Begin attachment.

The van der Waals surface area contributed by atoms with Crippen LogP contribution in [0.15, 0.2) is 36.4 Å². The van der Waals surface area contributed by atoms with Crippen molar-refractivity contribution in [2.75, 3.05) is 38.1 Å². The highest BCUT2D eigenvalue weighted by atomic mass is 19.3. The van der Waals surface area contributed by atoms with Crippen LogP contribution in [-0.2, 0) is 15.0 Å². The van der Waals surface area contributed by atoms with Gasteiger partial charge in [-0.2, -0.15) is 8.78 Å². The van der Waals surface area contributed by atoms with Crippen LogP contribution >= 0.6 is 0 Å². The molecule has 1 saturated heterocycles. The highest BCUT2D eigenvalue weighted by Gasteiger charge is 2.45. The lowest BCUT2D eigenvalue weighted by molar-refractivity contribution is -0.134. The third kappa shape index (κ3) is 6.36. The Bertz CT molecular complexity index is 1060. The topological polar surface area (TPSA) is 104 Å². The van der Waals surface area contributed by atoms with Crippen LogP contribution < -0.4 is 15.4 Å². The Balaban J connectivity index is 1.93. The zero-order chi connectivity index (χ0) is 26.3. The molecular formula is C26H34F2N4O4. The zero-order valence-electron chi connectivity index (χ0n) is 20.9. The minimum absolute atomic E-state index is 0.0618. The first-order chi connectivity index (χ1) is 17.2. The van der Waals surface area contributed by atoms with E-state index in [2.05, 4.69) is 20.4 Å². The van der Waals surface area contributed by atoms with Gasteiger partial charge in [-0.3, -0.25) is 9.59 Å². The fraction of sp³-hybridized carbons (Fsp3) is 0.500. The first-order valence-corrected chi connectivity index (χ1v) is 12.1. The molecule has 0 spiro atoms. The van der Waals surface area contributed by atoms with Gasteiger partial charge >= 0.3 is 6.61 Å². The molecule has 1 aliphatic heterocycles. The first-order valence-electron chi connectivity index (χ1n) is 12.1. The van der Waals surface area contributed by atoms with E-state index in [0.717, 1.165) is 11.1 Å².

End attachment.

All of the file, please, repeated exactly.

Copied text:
The van der Waals surface area contributed by atoms with Crippen LogP contribution in [0.15, 0.2) is 36.4 Å². The van der Waals surface area contributed by atoms with Crippen molar-refractivity contribution in [2.75, 3.05) is 38.1 Å². The highest BCUT2D eigenvalue weighted by atomic mass is 19.3. The van der Waals surface area contributed by atoms with Crippen LogP contribution in [-0.2, 0) is 15.0 Å². The van der Waals surface area contributed by atoms with Gasteiger partial charge in [-0.2, -0.15) is 8.78 Å². The van der Waals surface area contributed by atoms with Crippen LogP contribution >= 0.6 is 0 Å². The molecule has 1 saturated heterocycles. The highest BCUT2D eigenvalue weighted by Gasteiger charge is 2.45. The lowest BCUT2D eigenvalue weighted by molar-refractivity contribution is -0.134. The third kappa shape index (κ3) is 6.36. The Bertz CT molecular complexity index is 1060. The topological polar surface area (TPSA) is 104 Å². The van der Waals surface area contributed by atoms with Crippen LogP contribution < -0.4 is 15.4 Å². The Balaban J connectivity index is 1.93. The zero-order chi connectivity index (χ0) is 26.3. The molecular formula is C26H34F2N4O4. The zero-order valence-electron chi connectivity index (χ0n) is 20.9. The minimum absolute atomic E-state index is 0.0618. The first-order chi connectivity index (χ1) is 17.2. The van der Waals surface area contributed by atoms with E-state index in [2.05, 4.69) is 20.4 Å². The van der Waals surface area contributed by atoms with Gasteiger partial charge in [-0.3, -0.25) is 9.59 Å². The fraction of sp³-hybridized carbons (Fsp3) is 0.500. The first-order valence-corrected chi connectivity index (χ1v) is 12.1. The molecule has 0 spiro atoms. The van der Waals surface area contributed by atoms with Gasteiger partial charge >= 0.3 is 6.61 Å². The molecule has 1 aliphatic heterocycles. The first-order valence-electron chi connectivity index (χ1n) is 12.1. The van der Waals surface area contributed by atoms with E-state index in [0.717, 1.165) is 11.1 Å².